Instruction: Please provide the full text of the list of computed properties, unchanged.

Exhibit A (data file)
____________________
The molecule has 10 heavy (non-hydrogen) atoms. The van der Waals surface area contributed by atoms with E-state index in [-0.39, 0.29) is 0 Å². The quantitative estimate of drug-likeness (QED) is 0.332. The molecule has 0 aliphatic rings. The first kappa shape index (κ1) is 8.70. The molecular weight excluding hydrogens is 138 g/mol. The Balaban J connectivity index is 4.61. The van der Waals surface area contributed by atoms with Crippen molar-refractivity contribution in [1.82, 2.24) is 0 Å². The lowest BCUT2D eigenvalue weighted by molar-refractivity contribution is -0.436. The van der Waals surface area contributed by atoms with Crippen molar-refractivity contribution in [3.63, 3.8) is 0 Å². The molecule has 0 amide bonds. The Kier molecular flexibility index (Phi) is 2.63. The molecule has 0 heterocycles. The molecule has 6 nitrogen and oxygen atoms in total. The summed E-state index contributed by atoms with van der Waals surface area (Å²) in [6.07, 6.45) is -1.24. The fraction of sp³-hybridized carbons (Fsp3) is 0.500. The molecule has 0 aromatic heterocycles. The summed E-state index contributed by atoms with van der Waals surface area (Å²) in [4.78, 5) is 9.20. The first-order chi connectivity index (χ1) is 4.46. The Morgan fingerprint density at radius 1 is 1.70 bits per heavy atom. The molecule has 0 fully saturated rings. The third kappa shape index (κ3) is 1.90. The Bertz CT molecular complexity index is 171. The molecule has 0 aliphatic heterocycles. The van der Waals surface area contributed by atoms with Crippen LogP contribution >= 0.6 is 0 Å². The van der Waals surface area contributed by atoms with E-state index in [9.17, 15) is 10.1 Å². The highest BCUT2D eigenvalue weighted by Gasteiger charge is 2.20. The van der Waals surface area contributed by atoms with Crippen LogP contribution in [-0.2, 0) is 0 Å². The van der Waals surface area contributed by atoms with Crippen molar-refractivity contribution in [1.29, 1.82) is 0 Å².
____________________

The molecule has 10 heavy (non-hydrogen) atoms. The van der Waals surface area contributed by atoms with E-state index in [-0.39, 0.29) is 0 Å². The quantitative estimate of drug-likeness (QED) is 0.332. The molecule has 0 aliphatic rings. The first kappa shape index (κ1) is 8.70. The molecular weight excluding hydrogens is 138 g/mol. The Balaban J connectivity index is 4.61. The van der Waals surface area contributed by atoms with Crippen molar-refractivity contribution in [1.82, 2.24) is 0 Å². The lowest BCUT2D eigenvalue weighted by molar-refractivity contribution is -0.436. The van der Waals surface area contributed by atoms with Crippen molar-refractivity contribution in [3.63, 3.8) is 0 Å². The molecule has 0 amide bonds. The Kier molecular flexibility index (Phi) is 2.63. The molecule has 0 heterocycles. The molecule has 6 nitrogen and oxygen atoms in total. The summed E-state index contributed by atoms with van der Waals surface area (Å²) in [6.07, 6.45) is -1.24. The fraction of sp³-hybridized carbons (Fsp3) is 0.500. The molecule has 0 aromatic heterocycles. The summed E-state index contributed by atoms with van der Waals surface area (Å²) in [4.78, 5) is 9.20. The first-order chi connectivity index (χ1) is 4.46. The Morgan fingerprint density at radius 1 is 1.70 bits per heavy atom. The molecule has 0 fully saturated rings. The third kappa shape index (κ3) is 1.90. The Bertz CT molecular complexity index is 171. The molecule has 0 aliphatic heterocycles. The van der Waals surface area contributed by atoms with Crippen LogP contribution >= 0.6 is 0 Å². The van der Waals surface area contributed by atoms with E-state index in [9.17, 15) is 10.1 Å². The highest BCUT2D eigenvalue weighted by Gasteiger charge is 2.20. The van der Waals surface area contributed by atoms with Crippen LogP contribution in [-0.2, 0) is 0 Å². The van der Waals surface area contributed by atoms with Crippen molar-refractivity contribution in [1.29, 1.82) is 0 Å².